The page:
When Good Intentions Go Bad
Crafting effective messages
Posted November 3, 2013
When Good Intentions Go Bad
Vickie, a recent college graduate, secured a coveted position at a prestigious chemical company. She completed each assigned task with passion and fervor. She kept up with new developments in the field and always sought new and more cost effective techniques to manufacature chemicals. One day, Vickie discovered an innovative method to reduce the cost of manufacturing a certain chemical. She went to her manager to report her discovery. “You’ve been doing this all wrong. I found a new and cheaper way to manufacture the chemical.” Much to her dismay, her manager dismissed her findings outright and admonished her to concentrate on her assigned work. Crushed, Vickie returned to her cubicle and vowed never to take the initiative again. Vickie’s intentions were good, but the manner in which she communicated her idea was not well thought out. Communication is more than conveying ideas just as innovation is more than the bottom line. Vickie failed to consider some basic psychological concepts of effective communication. Good communicators not only wordsmith but they also incorporate psychological components into their communications.
If I’m Right, Then You’re Wrong
People rarely consider the push-pull qualities of declarations such as: “I’m right” or “My way is better.” If you are right, then the other person is automatically assumed to be wrong. If your way is better, then the other person’s way is automatically assumed to be wrong. The I’m right your wrong paradigm forces people to assume a defensive posture to protect their egos, reputations, or for myriad other reasons. A person who takes a defensive posture is less likely to consider new ideas.
Us Against Them
Vickie used the pronouns “you” and “I.” The use of the pronouns “you” and “I” creates an adversarial environment. The “you” and “I” paradigm pits one person against another person. In Vickie’s case, she unintentionally created an oppositional atmosphere between her and her boss. Adversarial settings create winners and losers. Winners conquer; losers compromise. Adversarial relationships ignite competition, which is not contusive to effective communication.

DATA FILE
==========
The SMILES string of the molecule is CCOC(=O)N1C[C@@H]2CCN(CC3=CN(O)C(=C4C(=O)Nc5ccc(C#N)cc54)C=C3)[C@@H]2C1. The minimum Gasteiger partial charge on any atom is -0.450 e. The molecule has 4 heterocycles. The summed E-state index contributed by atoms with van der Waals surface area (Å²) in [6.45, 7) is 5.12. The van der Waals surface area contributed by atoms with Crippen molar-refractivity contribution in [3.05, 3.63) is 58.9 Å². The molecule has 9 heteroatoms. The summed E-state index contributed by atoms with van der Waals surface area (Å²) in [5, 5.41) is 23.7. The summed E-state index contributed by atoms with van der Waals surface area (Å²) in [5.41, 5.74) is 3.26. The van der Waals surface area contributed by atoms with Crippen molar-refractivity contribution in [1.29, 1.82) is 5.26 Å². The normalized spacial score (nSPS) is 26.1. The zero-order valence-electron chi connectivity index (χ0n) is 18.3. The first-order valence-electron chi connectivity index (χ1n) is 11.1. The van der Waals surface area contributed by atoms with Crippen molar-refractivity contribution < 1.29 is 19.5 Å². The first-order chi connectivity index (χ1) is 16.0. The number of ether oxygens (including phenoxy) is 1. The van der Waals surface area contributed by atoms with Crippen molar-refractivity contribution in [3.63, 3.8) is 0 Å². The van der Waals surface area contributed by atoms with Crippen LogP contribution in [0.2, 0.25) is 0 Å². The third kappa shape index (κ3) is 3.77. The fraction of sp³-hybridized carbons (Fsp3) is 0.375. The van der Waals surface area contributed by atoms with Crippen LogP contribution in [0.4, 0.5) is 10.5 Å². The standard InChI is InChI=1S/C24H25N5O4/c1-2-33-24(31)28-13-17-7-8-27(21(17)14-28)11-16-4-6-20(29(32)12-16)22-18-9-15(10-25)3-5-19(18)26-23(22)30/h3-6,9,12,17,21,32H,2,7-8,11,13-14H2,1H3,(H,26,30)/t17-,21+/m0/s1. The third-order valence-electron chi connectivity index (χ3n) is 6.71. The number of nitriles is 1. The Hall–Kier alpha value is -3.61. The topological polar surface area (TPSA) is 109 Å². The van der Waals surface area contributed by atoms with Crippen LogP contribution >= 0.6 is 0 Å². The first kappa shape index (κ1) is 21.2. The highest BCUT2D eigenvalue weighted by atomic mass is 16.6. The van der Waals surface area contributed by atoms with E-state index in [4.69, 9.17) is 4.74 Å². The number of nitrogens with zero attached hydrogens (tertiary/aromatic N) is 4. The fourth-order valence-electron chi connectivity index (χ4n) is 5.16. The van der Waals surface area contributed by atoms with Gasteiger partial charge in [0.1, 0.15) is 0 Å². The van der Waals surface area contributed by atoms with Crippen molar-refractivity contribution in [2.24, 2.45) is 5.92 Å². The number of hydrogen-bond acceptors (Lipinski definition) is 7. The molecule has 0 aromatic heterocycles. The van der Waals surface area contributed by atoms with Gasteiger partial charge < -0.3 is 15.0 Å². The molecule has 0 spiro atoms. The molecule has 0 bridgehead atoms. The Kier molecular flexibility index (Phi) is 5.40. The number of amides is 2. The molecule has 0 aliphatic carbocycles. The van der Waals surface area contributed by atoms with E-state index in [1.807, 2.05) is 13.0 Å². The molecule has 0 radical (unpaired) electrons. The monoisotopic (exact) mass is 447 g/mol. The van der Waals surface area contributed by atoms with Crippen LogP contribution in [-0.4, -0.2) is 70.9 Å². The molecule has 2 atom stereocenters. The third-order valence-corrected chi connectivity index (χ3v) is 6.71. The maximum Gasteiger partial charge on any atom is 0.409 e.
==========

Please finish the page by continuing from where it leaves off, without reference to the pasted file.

Cognitive dissonance triggers when a person holds two or more conflicting beliefs. When people experience cognitive dissonance, they become frustrated, angry, and experience psychological disequilibrium. In Vickie’s situation, she unintentionally created cognitive dissonance in her manager. If Vickie is right, then her manager is wrong. If Vickie is right, then she is smart and her manager is not smart. People experiencing cognitive dissonance have several options to regain equilibrium. In Vickie’s case, her manager could admit that she is right and that he is wrong. He could try to convince Vickie that his method is correct and that her method is not correct, or he could outright dismiss Vickie as an immature, well-meaning employee who needs to be put in her place. Vickie’s manager chose the latter option to resolve his dissonance. Intentionally or unintentionally inducing cognitive dissonance rarely produces a positive outcome.